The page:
Here are Holland and Norris’ projections before the season:

Unfortunately, there appear to be a couple quirks with these projections. Most obviously, Bud Norris is a starting pitcher part of the time for ZiPS. Barring a disaster, he will not pitch 100 innings this year. I also have no idea why Steamer has Norris pitching only 45 innings, but has Holland pitching 65 innings.

Anyway, the point is that there’s a clear advantage for Holland in these projections. I wish I knew what ZiPS projection of Norris was as a full-time reliever, but those 100 innings include 15 starts, so at 5 innings per start, 75 of the 100 innings are as a starter. Depth Charts on Fangraphs combines Steamer and ZiPS but does not seem to account for the fact that ZiPS has Norris as a part-time starter. If you average ZiPS 4.49 and Steamer’s 3.75, it comes out to 4.12 which is what Depth Charts has his FIP as, but Depth Charts only has him as a reliever so it should be lower than that.

If you accept the common wisdom that a starter converting to a reliever loses a full run of ERA, ZiPS has his FIP as a starter at 4.75 and as a reliever as 3.75. Keep in mind I am doing some very simple math to figure this out, so there is a high probability ZiPS reliever only projection does not have him with a 3.75 FIP. But that’s the best I can do with the information I have. Also, the common wisdom may be wrong.

Bud Norris has since thrown 5.2 utterly fantastic innings - about as good as a reliever can pitch - while Holland has pitched about the worst 1.1 IP you can pitch. It is actually incredible how much Holland has damaged his RoS projection with his start this season in so little time. Similarly, with Norris’ start, if you add his RoS with his current stats, he is a lot, lot better than what his original projections say just based off a few innings.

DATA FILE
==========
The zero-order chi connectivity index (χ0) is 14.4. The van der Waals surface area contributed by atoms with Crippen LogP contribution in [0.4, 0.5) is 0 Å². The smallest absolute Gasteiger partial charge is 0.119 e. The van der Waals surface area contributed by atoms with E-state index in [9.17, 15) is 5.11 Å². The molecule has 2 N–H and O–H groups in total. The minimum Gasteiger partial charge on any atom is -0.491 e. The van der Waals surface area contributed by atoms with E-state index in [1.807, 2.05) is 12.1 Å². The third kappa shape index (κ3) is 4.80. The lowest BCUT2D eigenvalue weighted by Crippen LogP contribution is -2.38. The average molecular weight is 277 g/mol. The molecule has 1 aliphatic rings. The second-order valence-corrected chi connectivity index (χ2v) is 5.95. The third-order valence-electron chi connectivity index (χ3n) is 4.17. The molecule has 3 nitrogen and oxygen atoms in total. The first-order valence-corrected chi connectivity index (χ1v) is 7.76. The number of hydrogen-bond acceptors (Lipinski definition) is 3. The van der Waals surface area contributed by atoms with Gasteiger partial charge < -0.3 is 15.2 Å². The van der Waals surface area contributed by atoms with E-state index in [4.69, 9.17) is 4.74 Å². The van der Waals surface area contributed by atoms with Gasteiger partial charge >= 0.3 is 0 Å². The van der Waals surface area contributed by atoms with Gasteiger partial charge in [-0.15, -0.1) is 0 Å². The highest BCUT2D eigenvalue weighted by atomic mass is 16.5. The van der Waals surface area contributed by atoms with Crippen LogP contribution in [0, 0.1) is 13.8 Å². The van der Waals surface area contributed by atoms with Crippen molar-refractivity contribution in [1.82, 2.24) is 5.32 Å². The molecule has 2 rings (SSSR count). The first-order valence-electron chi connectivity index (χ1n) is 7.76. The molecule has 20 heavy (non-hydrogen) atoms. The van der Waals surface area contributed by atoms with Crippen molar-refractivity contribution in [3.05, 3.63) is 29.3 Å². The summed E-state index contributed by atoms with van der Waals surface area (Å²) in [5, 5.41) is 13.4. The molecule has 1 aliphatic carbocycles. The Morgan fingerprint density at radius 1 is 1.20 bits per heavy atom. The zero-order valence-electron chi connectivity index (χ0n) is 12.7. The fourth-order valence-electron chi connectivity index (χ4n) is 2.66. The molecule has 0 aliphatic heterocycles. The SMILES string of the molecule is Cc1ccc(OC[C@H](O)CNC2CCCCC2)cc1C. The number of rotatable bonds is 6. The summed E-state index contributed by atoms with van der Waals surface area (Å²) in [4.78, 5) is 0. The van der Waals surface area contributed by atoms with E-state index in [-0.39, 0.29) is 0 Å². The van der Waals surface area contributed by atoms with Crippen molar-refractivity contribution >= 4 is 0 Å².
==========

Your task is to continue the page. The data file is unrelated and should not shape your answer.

There are again a few quirks here. Holland’s K/9 actually rises for ZiPS, because I’m guessing more walks leads to more strikeouts (more baserunners = more opportunities for strikeouts). Also I assume the RoS finally figured out that he was playing at Busch Stadium, which would explain both the lower HR/9 and the lower FIP. So I wouldn’t look at either of those as much of a positive. For instance, Holland’s ZiPS WAR projection jumps down to 0.6 despite superficially better numbers.

ZiPs is steadfast that Norris will still become a starter at some point, but he’s already lost two starts based off his early performance so hopefully, he will be projected for no starts at some point. Again, using my back-of-the-napkin one full run lower for a reliever estimate, ZiPS has Norris as a 3.60 FIP reliever now.

Now, let’s compare their original projections to their rest of the season projections combined with their start so far.

I thought it would be more interesting to give Norris and Holland the same amount of innings for a more direct comparison. I also only used Steamer because I frankly have no idea how to adjust K/9 or BB/9 for starter to reliever transitions, but if I’m at all correct, a difference of 3.60 and 3.55 is close enough. The WAR figure for Holland looks kind of wonky, but like I said, I’m pretty sure it was assuming another year in Coors. That’s how a 0.18 drop in FIP leads to your WAR getting cut in half.

The hot start by Norris and cold start by Holland explain most of the difference in the estimated 2018 end results, but it’s worth pointing out that Norris and Holland are now nearly indistinguishable from a value standpoint in expected performance going forward. Greg Holland’s combined RoS for Steamer and ZiPS is 3.54. Norris is likely only a little bit above that.

As of this very date, it looks like the Cardinals paid $14 million plus the cost of a draft pick for 0.5 WAR. That is probably significantly lower than the Cardinals were hoping for when they signed him.